Jim was born in Edinburgh, Scotland in 1890; the family moving to Canada in 1904. After finishing high school and working in a hardware store, he entered into a clerkship in a law office. Before finishing, he quit to become a newspaper reporter, later joining the B.C. Electric as head of its publicity depart¬ment where he remained until he retired. In retirement he lives with his son in Victoria.

All during his active years, his hobby was being in his home woodworking shop.


Jim joined the Vancouver Rotary Club in 1920 when it met in the Oak Room of the Old Vancouver Hotel; At that time the only other club in lower B.C. was in New Westminster. Jim reports that as many as 1500 delegates attended the District Conferences and that "everyone attending wore a cap denoting his club and that each club tried to outdo all others in noise and song".

The fellowship in the club and programs were outstanding. Harry Lauder was a guest speaker and was introduced by member, Jack Matheson, resplendent in kilt and Scottish burr. At another luncheon the Provincial Lieutenant Governor was the speaker. At the conclusion of the address, club President, Tom McHattie, won everlasting glory by asking the members to remain in their places until the Lieutenant Governor "had passed out".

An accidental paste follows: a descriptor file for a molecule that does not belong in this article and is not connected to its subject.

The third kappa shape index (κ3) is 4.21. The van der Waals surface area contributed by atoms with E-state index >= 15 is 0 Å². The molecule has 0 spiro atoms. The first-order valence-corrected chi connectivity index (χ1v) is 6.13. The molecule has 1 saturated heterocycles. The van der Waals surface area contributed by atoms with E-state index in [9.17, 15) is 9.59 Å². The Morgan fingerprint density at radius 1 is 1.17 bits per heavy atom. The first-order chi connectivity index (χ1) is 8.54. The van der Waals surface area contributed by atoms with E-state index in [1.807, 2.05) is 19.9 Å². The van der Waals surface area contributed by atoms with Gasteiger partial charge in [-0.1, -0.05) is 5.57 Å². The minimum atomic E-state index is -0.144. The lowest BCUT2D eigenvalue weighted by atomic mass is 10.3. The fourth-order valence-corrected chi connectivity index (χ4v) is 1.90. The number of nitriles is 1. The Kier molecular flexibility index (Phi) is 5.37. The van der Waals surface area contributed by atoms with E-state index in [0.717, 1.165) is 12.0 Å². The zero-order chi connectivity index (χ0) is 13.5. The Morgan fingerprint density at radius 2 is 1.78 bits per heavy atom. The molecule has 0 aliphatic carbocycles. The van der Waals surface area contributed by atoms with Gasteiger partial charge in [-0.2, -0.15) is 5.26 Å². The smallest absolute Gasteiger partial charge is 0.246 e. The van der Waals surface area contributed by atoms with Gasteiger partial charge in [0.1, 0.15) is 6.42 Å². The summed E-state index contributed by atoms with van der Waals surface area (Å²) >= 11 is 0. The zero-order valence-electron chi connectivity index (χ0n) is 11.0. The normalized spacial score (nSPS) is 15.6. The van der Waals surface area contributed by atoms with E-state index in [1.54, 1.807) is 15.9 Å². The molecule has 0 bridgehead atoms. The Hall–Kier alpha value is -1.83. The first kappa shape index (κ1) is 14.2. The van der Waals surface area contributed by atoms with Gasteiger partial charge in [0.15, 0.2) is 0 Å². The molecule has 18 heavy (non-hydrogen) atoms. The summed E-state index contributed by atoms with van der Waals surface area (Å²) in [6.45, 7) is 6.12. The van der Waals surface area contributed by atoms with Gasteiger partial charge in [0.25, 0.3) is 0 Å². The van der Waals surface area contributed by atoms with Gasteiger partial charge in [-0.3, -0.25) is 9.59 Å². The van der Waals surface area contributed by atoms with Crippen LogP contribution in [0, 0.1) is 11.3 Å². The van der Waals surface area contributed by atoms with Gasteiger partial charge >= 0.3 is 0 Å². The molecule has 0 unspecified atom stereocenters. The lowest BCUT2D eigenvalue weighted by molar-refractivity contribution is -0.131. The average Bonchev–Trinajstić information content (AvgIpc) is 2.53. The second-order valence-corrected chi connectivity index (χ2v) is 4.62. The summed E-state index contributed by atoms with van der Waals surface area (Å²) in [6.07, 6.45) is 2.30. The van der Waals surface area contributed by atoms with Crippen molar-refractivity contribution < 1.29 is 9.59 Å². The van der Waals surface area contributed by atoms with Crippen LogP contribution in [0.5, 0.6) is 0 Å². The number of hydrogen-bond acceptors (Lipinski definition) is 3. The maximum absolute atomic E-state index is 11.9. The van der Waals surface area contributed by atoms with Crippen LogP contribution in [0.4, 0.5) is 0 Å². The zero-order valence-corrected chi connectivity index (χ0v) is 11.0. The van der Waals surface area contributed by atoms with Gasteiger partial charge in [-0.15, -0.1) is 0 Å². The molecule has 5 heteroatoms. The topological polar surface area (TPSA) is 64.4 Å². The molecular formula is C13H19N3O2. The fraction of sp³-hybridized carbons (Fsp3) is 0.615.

The fund raising activity of the Vancouver Club was the annual amateur carnival which generated much fellowship and fun in both committees and club meetings. The New Members Committee, chaired for many years by Bert Perry, was also noted for its good fellowship.

Jim was elected Secretary in 1946 and President in 1948. Till then the club had dragged its feet in encouraging the formation of new clubs in suburban Vancouver, although Rotary International had been pressing for such extensions. Jim got the directors to open the club boundaries, and by-pass¬ing usual R.I. procedures, appointed N. W. Bailey to organize the Marpole (now South Vancouver) club and Vern Whitworth to organize the Kingsway Club. Both clubs were instantaneous successes.


During Jim's year as Governor, the clubs of Haney and Smithers were formed. He attended the International Convention in Paris in 1953, and was appointed chairman of the Seattle International Convention in 1954. The success of that convention reflected the abilities of both Jim and others in the district. Among the speakers were Bruce Hutchison of Victoria and John Foster Dulles, then U.S. Secretary of State.